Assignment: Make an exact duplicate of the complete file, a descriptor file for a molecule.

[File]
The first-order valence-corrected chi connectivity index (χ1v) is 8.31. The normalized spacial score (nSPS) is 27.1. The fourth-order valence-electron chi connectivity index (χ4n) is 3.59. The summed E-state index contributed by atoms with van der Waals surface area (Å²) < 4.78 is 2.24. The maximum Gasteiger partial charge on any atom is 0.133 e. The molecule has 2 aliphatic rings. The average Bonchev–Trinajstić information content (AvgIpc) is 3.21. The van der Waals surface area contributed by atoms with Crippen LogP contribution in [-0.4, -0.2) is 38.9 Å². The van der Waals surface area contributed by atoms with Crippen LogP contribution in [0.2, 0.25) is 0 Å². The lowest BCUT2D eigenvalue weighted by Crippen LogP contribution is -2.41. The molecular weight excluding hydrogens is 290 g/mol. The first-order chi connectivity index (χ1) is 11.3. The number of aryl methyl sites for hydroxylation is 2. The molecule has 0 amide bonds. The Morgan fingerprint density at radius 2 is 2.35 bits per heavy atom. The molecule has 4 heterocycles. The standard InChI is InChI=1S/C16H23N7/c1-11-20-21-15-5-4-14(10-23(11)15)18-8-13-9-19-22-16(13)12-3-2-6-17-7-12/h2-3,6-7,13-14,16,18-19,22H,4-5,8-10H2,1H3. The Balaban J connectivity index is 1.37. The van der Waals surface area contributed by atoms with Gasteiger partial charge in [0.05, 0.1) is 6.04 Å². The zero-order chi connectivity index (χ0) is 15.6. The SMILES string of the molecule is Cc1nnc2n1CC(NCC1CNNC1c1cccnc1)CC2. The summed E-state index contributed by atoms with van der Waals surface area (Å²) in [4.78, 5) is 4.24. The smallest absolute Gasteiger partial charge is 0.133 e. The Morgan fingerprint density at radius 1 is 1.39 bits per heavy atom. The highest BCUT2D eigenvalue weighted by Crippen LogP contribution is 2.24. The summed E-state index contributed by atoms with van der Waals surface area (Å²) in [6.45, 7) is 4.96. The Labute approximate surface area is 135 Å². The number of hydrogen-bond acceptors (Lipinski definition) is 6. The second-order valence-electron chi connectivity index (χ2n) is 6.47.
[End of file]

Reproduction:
The first-order valence-corrected chi connectivity index (χ1v) is 8.31. The normalized spacial score (nSPS) is 27.1. The fourth-order valence-electron chi connectivity index (χ4n) is 3.59. The summed E-state index contributed by atoms with van der Waals surface area (Å²) < 4.78 is 2.24. The maximum Gasteiger partial charge on any atom is 0.133 e. The molecule has 2 aliphatic rings. The average Bonchev–Trinajstić information content (AvgIpc) is 3.21. The van der Waals surface area contributed by atoms with Crippen LogP contribution in [-0.4, -0.2) is 38.9 Å². The van der Waals surface area contributed by atoms with Crippen LogP contribution in [0.2, 0.25) is 0 Å². The lowest BCUT2D eigenvalue weighted by Crippen LogP contribution is -2.41. The molecular weight excluding hydrogens is 290 g/mol. The first-order chi connectivity index (χ1) is 11.3. The number of aryl methyl sites for hydroxylation is 2. The molecule has 0 amide bonds. The Morgan fingerprint density at radius 2 is 2.35 bits per heavy atom. The molecule has 4 heterocycles. The standard InChI is InChI=1S/C16H23N7/c1-11-20-21-15-5-4-14(10-23(11)15)18-8-13-9-19-22-16(13)12-3-2-6-17-7-12/h2-3,6-7,13-14,16,18-19,22H,4-5,8-10H2,1H3. The Balaban J connectivity index is 1.37. The van der Waals surface area contributed by atoms with Gasteiger partial charge in [0.05, 0.1) is 6.04 Å². The zero-order chi connectivity index (χ0) is 15.6. The SMILES string of the molecule is Cc1nnc2n1CC(NCC1CNNC1c1cccnc1)CC2. The summed E-state index contributed by atoms with van der Waals surface area (Å²) in [4.78, 5) is 4.24. The smallest absolute Gasteiger partial charge is 0.133 e. The Morgan fingerprint density at radius 1 is 1.39 bits per heavy atom. The highest BCUT2D eigenvalue weighted by Crippen LogP contribution is 2.24. The summed E-state index contributed by atoms with van der Waals surface area (Å²) in [6.45, 7) is 4.96. The Labute approximate surface area is 135 Å². The number of hydrogen-bond acceptors (Lipinski definition) is 6. The second-order valence-electron chi connectivity index (χ2n) is 6.47.